Historically, they’ve traded at 19.5 times their earnings, putting them 152% of normal.
According to the CDC, there have been an estimated 168 million people infected by COVID-19, resulting in the death of more than 3.5 million people. Remarkably, scientists have been able to create four vaccines that are more than 60% effective against COVID-19, with Pfizer and Moderna’s vaccines providing over 95% prevention of getting the virus. All four of the vaccines dramatically lower the probability of patients with COVID-19 of dying from their effects. The feat that we have in front of us is to immunize at least 80% of the world’s population before COVID-19 mutates into a new variant that is resistant to the vaccine. If completed, it will be the largest immunization ever attempted and will take herculean logistical steps to complete.
According to Our World in Data, 1.67 billion doses have been given, with 391 million fully vaccinated, 5.0% of the world’s population. As you can see from the graph below, North America leads the way geographically. We are a long way from creating herd immunity globally, which places each and every one of us at risk in the future.
There are some countries, like China and Australia, which are not providing vaccination data reliably to the World Health Organization and CDC. As a result, they are not accounted for on this map. As one can see, very few countries have made a dent in immunizing their population.
Our World in Data estimates that China has administered over 500 million doses of vaccine to combat COVID-19. There is no way to estimate if one dose was given to 500 million people or if 250 million people are fully immunized. At a maximum, 36% of the Chinese population has received at least one dose of a vaccine. Below are the other 19 largest countries by population and what percentage of their population have been vaccinated.
Looking at the bigger picture, things could be a whole lot worse. The United States is coming out of a pandemic driven recession due to governments worldwide ordering their citizens to “shelter-in-place.” In many ways, it’s a miracle that we are in such a good place right now.
Scientists created a vaccine at record speed. The United States did a great job securing hundreds of millions of doses so that our population could be first in line to be immunized. But this doesn’t mean that we are out of the woods by any means. We need to see greater production and distribution of COVID-19 vaccination worldwide, or we risk this coronavirus mutating and becoming resistant to our vaccines.
This requires a worldwide herd immunity, which logistically seems near to impossible. Even as we sit by fully vaccinated, COVID-19 has created shortages of goods and materially impacted supply chains. Our economy won’t fully go back to normal until the global economy goes back to normal. Our stimulus packages have put a small dent in the value of the dollar, and it could get worse.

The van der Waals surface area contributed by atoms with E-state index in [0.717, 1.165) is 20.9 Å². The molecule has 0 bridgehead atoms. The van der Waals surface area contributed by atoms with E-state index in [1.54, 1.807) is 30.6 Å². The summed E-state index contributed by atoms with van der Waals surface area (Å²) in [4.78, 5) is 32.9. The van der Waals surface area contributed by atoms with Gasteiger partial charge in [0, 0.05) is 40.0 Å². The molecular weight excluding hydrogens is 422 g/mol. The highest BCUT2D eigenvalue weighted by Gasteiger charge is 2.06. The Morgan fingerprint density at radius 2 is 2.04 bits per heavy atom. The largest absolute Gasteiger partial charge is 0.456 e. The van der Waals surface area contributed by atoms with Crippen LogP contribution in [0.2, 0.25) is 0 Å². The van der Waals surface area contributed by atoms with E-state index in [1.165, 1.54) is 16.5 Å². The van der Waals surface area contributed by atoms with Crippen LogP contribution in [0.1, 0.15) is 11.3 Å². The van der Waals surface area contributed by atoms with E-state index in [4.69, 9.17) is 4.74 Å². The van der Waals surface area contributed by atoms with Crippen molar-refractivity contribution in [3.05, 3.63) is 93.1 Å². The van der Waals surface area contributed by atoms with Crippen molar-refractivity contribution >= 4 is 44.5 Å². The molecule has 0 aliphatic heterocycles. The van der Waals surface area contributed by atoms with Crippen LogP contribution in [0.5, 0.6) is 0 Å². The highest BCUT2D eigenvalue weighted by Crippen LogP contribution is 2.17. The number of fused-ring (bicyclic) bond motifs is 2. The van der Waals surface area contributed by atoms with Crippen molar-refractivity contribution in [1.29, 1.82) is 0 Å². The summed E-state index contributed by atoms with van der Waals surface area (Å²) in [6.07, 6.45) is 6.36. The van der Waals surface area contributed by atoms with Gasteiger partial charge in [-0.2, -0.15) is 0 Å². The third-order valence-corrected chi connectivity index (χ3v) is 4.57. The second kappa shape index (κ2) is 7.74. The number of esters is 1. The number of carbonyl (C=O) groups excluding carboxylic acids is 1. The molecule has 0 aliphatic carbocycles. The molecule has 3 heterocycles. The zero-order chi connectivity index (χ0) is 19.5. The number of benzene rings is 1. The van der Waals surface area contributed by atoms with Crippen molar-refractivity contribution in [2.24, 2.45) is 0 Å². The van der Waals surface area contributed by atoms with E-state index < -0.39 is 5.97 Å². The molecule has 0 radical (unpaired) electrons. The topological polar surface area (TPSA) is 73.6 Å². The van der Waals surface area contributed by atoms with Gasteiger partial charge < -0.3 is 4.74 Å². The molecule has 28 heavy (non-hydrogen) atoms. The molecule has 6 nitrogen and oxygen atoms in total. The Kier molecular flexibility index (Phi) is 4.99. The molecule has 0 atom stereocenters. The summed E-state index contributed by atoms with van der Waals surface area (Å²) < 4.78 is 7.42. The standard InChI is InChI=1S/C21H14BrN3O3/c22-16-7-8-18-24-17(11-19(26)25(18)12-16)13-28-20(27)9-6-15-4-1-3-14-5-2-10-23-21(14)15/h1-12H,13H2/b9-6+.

Our government is trying to implement additional stimulus packages, some of which would call for higher corporate and individual taxes. This is a very dangerous game to play and one that is very hard to balance. If the government oversteps themselves, higher taxes could lead to a major slow down in our economy or lead to a recession.
On the other side, further stimulus without a means to pay for it will certainly lead to inflation. And it seems that the Fed is going to sit back and watch for a while, again leading to fears of inflation. Our stimulus packages have led to record earnings and record highs in the S&P 500. It has also led to historically high valuations, making some investors fearful that the markets will correct and drop significantly in value.
Polaris Wealth’s Investment Stance
I am constantly reminding clients that Polaris Wealth doesn’t invest in the market… we buy individual companies that trade in the market. Polaris Wealth is very disciplined in how we invest. We don’t go out and chase the “hot” stock and hope that it continues to shoot for the moon. We buy great companies that we feel are undervalued to where they should be based upon their business model.
So even if the market is overvalued, our investments are undervalued or properly valued. Our investment team at Polaris Wealth is constantly looking for the best economic trends for us to invest in. This helps us identify the best companies in the best sectors or industries to invest in. As we’ve always discussed, Polaris Wealth is Tactical in how we invest. This means that Polaris Wealth will get defensive in all of our investment strategies if our research indicates that risk is increasing to unacceptable levels.
As always, I encourage you to work closely with your Polaris Wealth financial advisor. They can help you balance your need to grow your portfolio with your desire to protect your portfolio against losses.